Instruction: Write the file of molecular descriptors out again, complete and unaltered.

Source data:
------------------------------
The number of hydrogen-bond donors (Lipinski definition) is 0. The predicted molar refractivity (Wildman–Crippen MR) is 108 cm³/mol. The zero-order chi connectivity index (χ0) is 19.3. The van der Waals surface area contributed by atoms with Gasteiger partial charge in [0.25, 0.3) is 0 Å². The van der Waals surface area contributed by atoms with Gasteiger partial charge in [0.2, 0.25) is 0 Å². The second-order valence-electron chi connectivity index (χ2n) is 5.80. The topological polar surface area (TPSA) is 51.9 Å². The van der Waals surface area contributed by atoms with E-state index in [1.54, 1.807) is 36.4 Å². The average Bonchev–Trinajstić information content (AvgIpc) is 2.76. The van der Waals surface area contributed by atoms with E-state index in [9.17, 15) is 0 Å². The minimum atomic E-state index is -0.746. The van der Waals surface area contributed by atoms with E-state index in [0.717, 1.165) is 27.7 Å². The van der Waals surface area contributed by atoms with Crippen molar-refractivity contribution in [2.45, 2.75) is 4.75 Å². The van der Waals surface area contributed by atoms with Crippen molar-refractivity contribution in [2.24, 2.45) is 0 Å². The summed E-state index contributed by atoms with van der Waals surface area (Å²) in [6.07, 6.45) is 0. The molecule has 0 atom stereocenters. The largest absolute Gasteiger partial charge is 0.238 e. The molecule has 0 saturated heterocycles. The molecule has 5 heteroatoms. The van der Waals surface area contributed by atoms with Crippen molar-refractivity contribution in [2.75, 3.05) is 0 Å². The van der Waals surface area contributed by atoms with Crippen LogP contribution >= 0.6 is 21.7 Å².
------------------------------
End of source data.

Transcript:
The number of hydrogen-bond donors (Lipinski definition) is 0. The predicted molar refractivity (Wildman–Crippen MR) is 108 cm³/mol. The zero-order chi connectivity index (χ0) is 19.3. The van der Waals surface area contributed by atoms with Gasteiger partial charge in [0.25, 0.3) is 0 Å². The van der Waals surface area contributed by atoms with Gasteiger partial charge in [0.2, 0.25) is 0 Å². The second-order valence-electron chi connectivity index (χ2n) is 5.80. The topological polar surface area (TPSA) is 51.9 Å². The van der Waals surface area contributed by atoms with E-state index in [1.54, 1.807) is 36.4 Å². The average Bonchev–Trinajstić information content (AvgIpc) is 2.76. The van der Waals surface area contributed by atoms with E-state index in [9.17, 15) is 0 Å². The minimum atomic E-state index is -0.746. The van der Waals surface area contributed by atoms with E-state index in [0.717, 1.165) is 27.7 Å². The van der Waals surface area contributed by atoms with Crippen molar-refractivity contribution in [2.45, 2.75) is 4.75 Å². The van der Waals surface area contributed by atoms with Crippen molar-refractivity contribution in [2.24, 2.45) is 0 Å². The summed E-state index contributed by atoms with van der Waals surface area (Å²) in [6.07, 6.45) is 0. The molecule has 0 atom stereocenters. The largest absolute Gasteiger partial charge is 0.238 e. The molecule has 0 saturated heterocycles. The molecule has 5 heteroatoms. The van der Waals surface area contributed by atoms with Crippen molar-refractivity contribution in [2.75, 3.05) is 0 Å². The van der Waals surface area contributed by atoms with Crippen LogP contribution >= 0.6 is 21.7 Å².